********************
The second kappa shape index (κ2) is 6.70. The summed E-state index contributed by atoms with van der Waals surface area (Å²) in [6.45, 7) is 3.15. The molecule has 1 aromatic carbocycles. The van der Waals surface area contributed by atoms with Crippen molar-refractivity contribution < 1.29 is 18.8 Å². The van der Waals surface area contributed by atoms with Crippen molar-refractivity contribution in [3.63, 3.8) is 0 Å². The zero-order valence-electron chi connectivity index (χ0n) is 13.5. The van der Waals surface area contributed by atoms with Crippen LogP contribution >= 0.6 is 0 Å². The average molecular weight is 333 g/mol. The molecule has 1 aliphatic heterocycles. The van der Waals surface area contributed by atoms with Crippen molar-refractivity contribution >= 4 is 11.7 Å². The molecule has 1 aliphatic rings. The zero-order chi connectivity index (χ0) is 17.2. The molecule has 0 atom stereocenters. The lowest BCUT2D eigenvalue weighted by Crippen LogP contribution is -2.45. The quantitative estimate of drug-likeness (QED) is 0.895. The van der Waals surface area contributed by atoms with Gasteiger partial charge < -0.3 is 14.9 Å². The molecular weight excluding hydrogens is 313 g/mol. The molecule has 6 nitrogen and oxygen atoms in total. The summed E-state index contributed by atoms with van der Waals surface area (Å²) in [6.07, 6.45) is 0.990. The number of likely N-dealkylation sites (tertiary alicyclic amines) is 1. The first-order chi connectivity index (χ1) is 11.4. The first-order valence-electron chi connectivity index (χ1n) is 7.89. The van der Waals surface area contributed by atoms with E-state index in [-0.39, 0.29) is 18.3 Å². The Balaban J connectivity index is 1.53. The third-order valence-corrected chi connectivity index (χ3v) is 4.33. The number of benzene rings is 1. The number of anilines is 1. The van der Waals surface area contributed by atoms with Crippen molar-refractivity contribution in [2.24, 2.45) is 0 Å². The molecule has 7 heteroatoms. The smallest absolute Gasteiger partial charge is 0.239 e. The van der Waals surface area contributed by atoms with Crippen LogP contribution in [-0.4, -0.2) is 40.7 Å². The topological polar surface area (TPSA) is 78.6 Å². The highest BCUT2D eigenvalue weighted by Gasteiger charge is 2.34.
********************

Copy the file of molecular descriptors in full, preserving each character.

The second kappa shape index (κ2) is 6.70. The summed E-state index contributed by atoms with van der Waals surface area (Å²) in [6.45, 7) is 3.15. The molecule has 1 aromatic carbocycles. The van der Waals surface area contributed by atoms with Crippen molar-refractivity contribution < 1.29 is 18.8 Å². The van der Waals surface area contributed by atoms with Crippen molar-refractivity contribution in [3.63, 3.8) is 0 Å². The zero-order valence-electron chi connectivity index (χ0n) is 13.5. The van der Waals surface area contributed by atoms with Crippen LogP contribution >= 0.6 is 0 Å². The average molecular weight is 333 g/mol. The molecule has 1 aliphatic heterocycles. The van der Waals surface area contributed by atoms with Crippen molar-refractivity contribution >= 4 is 11.7 Å². The molecule has 1 aliphatic rings. The zero-order chi connectivity index (χ0) is 17.2. The molecule has 0 atom stereocenters. The lowest BCUT2D eigenvalue weighted by Crippen LogP contribution is -2.45. The quantitative estimate of drug-likeness (QED) is 0.895. The van der Waals surface area contributed by atoms with Gasteiger partial charge < -0.3 is 14.9 Å². The molecular weight excluding hydrogens is 313 g/mol. The molecule has 6 nitrogen and oxygen atoms in total. The summed E-state index contributed by atoms with van der Waals surface area (Å²) in [6.07, 6.45) is 0.990. The number of likely N-dealkylation sites (tertiary alicyclic amines) is 1. The first-order chi connectivity index (χ1) is 11.4. The first-order valence-electron chi connectivity index (χ1n) is 7.89. The van der Waals surface area contributed by atoms with E-state index in [-0.39, 0.29) is 18.3 Å². The Balaban J connectivity index is 1.53. The third-order valence-corrected chi connectivity index (χ3v) is 4.33. The number of benzene rings is 1. The number of anilines is 1. The van der Waals surface area contributed by atoms with Crippen molar-refractivity contribution in [2.24, 2.45) is 0 Å². The molecule has 7 heteroatoms. The smallest absolute Gasteiger partial charge is 0.239 e. The van der Waals surface area contributed by atoms with Crippen LogP contribution in [-0.4, -0.2) is 40.7 Å². The topological polar surface area (TPSA) is 78.6 Å². The highest BCUT2D eigenvalue weighted by Gasteiger charge is 2.34.